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Hi, it’s Wiko, your friendly German Shepherd from Wikopet!
I wanna bring you another story today.

A couple of days ago, when walking with my hoomans I, accidentally of course, overheard a couple of other people talking about something I thought might be of interest to you.

A couple of days ago, when walking with my hoomans I, accidentally of course, overheard a couple of other people talking about something I thought might be of interest to you.

Apparently, during a recent workout at the gym, the song by Bonnie Raite, “Let’s give them something to talk about” began to play. That is when one of the people talking had the “ah-ha” moment from a couple of recent transactions with businesses. Whether he is making a purchase as a business owner or an individual, he allows sellers to easily get his email address so they can begin to market to him and his business. Why does he do that? It’s because he continually wants to study what businesses do to interact with their existing, and now a new, customer.

For many, asking, “Can I have your email address?”, is no more professional than the person who simply says, “Can I help you?”

The person interacting with the customer, whether by phone or in person needs to give the customer a reason why that customer would want to hear from your business. Even with a customer ordering online, having a box that defaults to a check mark, stating, “Yes, I would to know about special deals, prices, and new products” and other similar statements are weak.

Regardless of these poor reasons for him to give a business his contact information, he would always do it because he wants to learn more about marketing from the many businesses that are similar to his own.

Generally, the emails begin to show up rather quickly. Most often, the next day. Many of the businesses send emails more frequently than a person or business would likely be making a purchase from the business sending the emails.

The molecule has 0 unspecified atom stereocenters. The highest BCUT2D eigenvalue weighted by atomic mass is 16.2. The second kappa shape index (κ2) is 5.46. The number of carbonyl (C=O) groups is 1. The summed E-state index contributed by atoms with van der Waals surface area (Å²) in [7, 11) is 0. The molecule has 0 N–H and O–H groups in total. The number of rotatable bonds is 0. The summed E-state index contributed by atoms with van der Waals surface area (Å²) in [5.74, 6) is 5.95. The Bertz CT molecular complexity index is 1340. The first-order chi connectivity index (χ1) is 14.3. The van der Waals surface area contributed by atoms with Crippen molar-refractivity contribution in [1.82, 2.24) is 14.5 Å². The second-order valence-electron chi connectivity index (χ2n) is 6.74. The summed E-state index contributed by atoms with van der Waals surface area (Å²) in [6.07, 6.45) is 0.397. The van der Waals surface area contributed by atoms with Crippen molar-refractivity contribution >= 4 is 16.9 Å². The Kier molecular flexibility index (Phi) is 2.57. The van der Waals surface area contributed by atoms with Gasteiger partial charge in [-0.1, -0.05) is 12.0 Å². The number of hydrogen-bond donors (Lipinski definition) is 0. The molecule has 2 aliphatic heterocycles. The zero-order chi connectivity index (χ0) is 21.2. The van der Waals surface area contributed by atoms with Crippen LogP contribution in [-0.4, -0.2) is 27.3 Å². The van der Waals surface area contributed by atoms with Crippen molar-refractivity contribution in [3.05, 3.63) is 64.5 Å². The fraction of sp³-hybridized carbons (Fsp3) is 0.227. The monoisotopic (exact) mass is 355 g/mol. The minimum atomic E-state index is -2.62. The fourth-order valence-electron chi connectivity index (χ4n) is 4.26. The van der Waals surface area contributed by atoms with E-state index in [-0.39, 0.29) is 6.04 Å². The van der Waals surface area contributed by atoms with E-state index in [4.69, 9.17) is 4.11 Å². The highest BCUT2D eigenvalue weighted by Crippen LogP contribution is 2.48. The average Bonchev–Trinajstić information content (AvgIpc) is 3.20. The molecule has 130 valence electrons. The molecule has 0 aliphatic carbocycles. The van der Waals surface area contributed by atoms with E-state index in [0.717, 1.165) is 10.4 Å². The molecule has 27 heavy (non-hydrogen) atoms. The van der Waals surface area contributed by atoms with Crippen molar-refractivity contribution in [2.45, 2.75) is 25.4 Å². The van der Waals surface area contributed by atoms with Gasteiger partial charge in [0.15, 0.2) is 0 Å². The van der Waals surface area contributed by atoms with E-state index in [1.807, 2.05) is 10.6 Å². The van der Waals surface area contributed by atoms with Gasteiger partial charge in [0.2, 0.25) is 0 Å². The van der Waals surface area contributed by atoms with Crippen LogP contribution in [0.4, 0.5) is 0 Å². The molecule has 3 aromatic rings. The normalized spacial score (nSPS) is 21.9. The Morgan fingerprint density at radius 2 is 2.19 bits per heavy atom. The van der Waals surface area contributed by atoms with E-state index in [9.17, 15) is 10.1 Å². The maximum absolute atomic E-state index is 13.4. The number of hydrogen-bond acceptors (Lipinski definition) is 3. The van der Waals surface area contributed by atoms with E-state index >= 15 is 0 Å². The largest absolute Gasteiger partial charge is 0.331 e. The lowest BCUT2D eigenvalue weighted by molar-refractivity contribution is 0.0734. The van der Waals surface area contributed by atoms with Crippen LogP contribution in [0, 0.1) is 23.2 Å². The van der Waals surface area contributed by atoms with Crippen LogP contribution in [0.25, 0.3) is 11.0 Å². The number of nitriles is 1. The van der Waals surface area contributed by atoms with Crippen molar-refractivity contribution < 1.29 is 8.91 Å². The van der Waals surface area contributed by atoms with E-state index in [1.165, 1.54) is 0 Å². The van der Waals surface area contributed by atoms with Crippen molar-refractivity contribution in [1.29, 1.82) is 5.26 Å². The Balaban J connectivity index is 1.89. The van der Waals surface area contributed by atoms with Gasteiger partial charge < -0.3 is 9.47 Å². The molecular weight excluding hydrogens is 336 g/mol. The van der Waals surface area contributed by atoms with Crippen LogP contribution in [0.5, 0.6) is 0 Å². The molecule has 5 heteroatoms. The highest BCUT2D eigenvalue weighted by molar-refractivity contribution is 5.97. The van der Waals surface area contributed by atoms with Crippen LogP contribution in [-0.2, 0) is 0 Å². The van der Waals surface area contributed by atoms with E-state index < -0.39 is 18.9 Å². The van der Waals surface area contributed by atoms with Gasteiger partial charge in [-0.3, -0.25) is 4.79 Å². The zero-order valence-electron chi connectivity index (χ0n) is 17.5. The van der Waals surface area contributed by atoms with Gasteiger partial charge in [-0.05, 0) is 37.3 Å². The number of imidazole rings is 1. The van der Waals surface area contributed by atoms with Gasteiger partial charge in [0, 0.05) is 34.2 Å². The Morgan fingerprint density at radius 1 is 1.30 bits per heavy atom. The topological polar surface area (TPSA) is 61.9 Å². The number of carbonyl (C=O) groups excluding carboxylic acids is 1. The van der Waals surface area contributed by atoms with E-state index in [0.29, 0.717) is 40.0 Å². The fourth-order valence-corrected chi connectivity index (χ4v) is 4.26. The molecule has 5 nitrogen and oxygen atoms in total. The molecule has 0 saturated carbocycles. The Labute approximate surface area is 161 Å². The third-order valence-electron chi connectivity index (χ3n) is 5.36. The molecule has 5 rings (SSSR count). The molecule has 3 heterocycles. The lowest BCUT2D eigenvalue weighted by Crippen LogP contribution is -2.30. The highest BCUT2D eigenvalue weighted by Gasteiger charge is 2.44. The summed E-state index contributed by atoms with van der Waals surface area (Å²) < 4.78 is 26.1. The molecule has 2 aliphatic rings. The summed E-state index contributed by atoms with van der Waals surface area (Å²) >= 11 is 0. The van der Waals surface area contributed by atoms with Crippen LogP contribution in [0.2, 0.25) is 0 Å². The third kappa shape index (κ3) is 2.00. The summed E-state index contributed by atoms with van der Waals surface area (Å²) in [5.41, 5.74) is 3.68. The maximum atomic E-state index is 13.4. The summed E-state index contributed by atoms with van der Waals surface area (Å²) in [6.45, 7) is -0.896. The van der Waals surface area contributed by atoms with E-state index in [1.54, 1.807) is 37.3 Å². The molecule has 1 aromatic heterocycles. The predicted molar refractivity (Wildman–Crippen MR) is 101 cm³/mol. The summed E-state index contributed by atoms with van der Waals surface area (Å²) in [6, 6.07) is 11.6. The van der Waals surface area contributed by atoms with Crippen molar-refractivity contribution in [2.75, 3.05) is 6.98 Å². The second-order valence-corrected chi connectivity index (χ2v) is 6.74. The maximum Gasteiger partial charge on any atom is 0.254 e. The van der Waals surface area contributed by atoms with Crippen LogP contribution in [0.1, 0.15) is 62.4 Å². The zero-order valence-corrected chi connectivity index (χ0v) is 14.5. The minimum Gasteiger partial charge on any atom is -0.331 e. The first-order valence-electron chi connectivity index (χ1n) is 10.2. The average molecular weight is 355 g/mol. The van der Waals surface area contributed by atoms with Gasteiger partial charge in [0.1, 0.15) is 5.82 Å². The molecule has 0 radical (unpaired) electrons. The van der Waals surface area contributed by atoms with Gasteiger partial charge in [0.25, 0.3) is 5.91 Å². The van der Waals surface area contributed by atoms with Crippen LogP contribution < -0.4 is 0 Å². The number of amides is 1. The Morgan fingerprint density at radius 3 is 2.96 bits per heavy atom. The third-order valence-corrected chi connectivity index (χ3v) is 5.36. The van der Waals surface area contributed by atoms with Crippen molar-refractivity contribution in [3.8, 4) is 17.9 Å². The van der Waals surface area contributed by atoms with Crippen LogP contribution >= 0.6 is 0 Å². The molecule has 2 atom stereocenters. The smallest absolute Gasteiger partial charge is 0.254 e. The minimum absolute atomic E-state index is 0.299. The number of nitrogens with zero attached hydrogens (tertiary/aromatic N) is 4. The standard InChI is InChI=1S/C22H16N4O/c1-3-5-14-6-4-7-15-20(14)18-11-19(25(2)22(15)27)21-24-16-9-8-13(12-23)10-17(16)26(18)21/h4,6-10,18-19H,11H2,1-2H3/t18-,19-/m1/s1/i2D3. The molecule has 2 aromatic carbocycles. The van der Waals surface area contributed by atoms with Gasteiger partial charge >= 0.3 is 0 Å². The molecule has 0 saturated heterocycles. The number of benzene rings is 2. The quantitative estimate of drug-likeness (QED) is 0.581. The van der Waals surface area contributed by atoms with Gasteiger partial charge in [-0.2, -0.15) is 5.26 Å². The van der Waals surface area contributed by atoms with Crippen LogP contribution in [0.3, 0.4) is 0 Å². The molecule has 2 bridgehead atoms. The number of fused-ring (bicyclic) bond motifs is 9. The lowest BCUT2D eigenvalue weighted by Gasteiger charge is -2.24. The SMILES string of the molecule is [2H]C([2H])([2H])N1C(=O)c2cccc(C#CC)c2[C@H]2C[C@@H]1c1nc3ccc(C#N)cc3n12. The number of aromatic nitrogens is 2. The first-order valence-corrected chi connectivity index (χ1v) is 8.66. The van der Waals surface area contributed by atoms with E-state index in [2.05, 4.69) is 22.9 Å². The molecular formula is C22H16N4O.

The big disappointment is the overwhelming of emails are a barrage of announcements of “item and price” advertising. The emails include a photo of the item and a limited time offer of a discounted price. This is where the business is experiencing a self-inflicted wound and creating the problem they so dislike. The customer is being told to watch for these emails to decide what and when they are going to make a purchase.

Research has shown the bigger the discount a business gives the less likely the customer will return or contact the business for future purchases. The reason? The type of person who decides where they are going to do business based on price is demonstrating they are a “price shopper” and their loyalty is to a better price instead of the better business.

What if the business were to do something different with that valuable contact information? Let’s suggest the business turns their efforts to content marketing.

Content marketing occurs when the business decides their first effort in “talking” with their customer is to tell the customer about the new products they have. Content marketing can give ideas of how to use the products the business sells. Content marketing can also share news of general interest to their

customers. As an example, an art exhibit using a medium the business sells in a new methodology would give the customer, be it a business or individual, some fresh creative ideas. The Bonnie Raite song? The title is repeated multiple times through the song and is a simple, “let’s give them something to talk about”.

That should be the purpose of your customer sharing their email address and their expectation of hearing from your business. That email is giving the customer something to think about; something to talk about; and something to act on. Is it going to be an effort to develop a “price shopper”? Or will it be an invitation to do business with your business that is unique?

Thanks for reading.


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